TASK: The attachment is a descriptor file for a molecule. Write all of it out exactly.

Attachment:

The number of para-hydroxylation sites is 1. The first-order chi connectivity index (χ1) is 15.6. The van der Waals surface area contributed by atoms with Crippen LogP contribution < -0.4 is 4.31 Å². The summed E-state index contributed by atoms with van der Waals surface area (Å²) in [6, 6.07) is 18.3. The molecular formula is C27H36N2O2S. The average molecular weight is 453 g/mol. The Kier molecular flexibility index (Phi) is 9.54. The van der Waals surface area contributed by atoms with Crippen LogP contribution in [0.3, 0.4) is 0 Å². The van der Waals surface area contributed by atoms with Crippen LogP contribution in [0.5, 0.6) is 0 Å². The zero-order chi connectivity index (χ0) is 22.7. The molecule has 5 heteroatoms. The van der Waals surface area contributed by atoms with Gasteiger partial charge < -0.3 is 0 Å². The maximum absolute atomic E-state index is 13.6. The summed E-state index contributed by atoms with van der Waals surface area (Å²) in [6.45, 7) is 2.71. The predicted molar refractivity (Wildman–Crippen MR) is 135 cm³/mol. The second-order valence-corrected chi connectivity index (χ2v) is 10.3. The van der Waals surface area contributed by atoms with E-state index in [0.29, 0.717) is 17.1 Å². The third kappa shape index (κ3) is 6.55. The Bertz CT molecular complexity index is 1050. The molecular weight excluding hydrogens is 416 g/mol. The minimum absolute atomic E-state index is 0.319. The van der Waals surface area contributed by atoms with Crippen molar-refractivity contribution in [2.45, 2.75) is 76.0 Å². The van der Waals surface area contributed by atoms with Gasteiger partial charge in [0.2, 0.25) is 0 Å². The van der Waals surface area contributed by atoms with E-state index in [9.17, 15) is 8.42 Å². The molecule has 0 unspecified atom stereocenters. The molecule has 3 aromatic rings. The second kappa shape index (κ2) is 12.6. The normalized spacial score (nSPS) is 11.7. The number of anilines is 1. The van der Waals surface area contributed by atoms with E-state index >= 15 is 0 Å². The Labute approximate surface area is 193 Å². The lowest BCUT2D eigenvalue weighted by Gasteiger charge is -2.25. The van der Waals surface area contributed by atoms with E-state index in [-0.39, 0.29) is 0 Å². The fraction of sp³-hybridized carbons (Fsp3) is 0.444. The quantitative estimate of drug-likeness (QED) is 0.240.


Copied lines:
The number of para-hydroxylation sites is 1. The first-order chi connectivity index (χ1) is 15.6. The van der Waals surface area contributed by atoms with Crippen LogP contribution < -0.4 is 4.31 Å². The summed E-state index contributed by atoms with van der Waals surface area (Å²) in [6, 6.07) is 18.3. The molecular formula is C27H36N2O2S. The average molecular weight is 453 g/mol. The Kier molecular flexibility index (Phi) is 9.54. The van der Waals surface area contributed by atoms with Crippen LogP contribution in [0.3, 0.4) is 0 Å². The van der Waals surface area contributed by atoms with Crippen LogP contribution in [0.5, 0.6) is 0 Å². The zero-order chi connectivity index (χ0) is 22.7. The molecule has 5 heteroatoms. The van der Waals surface area contributed by atoms with Gasteiger partial charge < -0.3 is 0 Å². The maximum absolute atomic E-state index is 13.6. The summed E-state index contributed by atoms with van der Waals surface area (Å²) in [6.45, 7) is 2.71. The predicted molar refractivity (Wildman–Crippen MR) is 135 cm³/mol. The second-order valence-corrected chi connectivity index (χ2v) is 10.3. The van der Waals surface area contributed by atoms with E-state index in [0.29, 0.717) is 17.1 Å². The third kappa shape index (κ3) is 6.55. The Bertz CT molecular complexity index is 1050. The molecular weight excluding hydrogens is 416 g/mol. The minimum absolute atomic E-state index is 0.319. The van der Waals surface area contributed by atoms with Crippen molar-refractivity contribution in [2.45, 2.75) is 76.0 Å². The van der Waals surface area contributed by atoms with Gasteiger partial charge in [0.2, 0.25) is 0 Å². The van der Waals surface area contributed by atoms with E-state index in [9.17, 15) is 8.42 Å². The molecule has 0 unspecified atom stereocenters. The molecule has 3 aromatic rings. The second kappa shape index (κ2) is 12.6. The normalized spacial score (nSPS) is 11.7. The number of anilines is 1. The van der Waals surface area contributed by atoms with E-state index >= 15 is 0 Å². The Labute approximate surface area is 193 Å². The lowest BCUT2D eigenvalue weighted by Gasteiger charge is -2.25. The van der Waals surface area contributed by atoms with E-state index in [-0.39, 0.29) is 0 Å². The fraction of sp³-hybridized carbons (Fsp3) is 0.444. The quantitative estimate of drug-likeness (QED) is 0.240.